Communication and stubbornness
“CasssWEEEper,” he says, almost yelling it at us, and then waits.
But we don’t get it, and Charley stands there with his arms crossed.
“Think, think, think,” he says, like, you numb-skulls. (He does this when he doesn’t know the right words to say.) …
Brad and I both chuckle because what else are you going to do when your sixteen-year-old is desperate for you to understand a word you’ve never heard before? It’s one of the hazards of raising a special needs child who struggles with speech. He’s gotten much better over the years, but there are still times when we wish Rosetta Stone would appear like a genie and spell out the words in a puff of smoke. He mixes his l’s with his d’s, and his r’s with his w’s. p. 112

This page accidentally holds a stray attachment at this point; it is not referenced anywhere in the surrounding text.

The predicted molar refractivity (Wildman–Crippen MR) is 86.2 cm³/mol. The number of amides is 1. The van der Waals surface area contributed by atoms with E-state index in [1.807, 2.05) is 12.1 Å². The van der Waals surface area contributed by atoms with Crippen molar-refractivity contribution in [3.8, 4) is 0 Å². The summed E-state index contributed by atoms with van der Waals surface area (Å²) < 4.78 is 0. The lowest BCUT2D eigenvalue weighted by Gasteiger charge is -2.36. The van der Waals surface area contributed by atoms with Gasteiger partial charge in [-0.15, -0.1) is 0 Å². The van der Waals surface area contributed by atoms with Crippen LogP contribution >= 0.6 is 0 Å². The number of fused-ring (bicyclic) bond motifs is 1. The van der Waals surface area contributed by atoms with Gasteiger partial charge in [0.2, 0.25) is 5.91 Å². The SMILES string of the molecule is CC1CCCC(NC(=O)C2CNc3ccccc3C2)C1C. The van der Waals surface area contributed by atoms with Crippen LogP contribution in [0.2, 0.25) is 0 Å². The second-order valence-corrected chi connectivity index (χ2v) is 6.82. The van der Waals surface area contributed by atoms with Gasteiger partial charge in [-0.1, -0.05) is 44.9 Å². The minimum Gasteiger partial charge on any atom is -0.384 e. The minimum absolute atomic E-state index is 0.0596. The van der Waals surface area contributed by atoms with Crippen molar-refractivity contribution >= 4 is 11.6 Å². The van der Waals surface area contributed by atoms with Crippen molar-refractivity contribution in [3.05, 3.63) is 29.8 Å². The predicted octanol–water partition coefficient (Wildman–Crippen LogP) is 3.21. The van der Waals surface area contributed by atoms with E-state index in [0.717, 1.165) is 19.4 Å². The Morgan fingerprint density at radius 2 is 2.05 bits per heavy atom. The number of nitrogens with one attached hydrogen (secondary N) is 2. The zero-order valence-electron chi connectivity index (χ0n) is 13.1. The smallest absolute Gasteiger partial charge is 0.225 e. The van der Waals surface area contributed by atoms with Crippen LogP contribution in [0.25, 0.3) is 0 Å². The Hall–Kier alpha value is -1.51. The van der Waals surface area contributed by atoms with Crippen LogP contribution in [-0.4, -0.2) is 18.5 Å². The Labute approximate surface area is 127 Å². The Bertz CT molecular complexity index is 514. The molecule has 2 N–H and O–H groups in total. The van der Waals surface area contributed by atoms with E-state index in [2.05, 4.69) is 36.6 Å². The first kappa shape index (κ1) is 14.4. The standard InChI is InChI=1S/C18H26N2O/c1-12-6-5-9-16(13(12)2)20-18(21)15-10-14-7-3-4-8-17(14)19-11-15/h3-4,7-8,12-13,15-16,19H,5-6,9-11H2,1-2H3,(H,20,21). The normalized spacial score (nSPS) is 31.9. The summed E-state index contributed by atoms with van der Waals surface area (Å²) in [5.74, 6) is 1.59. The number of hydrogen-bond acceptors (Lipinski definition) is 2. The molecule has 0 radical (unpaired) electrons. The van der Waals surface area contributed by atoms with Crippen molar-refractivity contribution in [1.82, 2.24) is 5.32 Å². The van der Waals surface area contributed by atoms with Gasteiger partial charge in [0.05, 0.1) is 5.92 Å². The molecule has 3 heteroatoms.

Does your child have his/her own language? Can strangers generally understand? Has your child expressed frustration at not being understood?
Charley never gives up. Ever. Once something is in his brain he brings it up, over and over. And over. Congress has nothing on Charley. He can filibuster with the best of them, and it looks as if this will be one of those times. p. 116
Does your child have a stubborn streak? What kinds of things does he/she obsess over? Have you learned any tricks to re-direct him/her when this happens?
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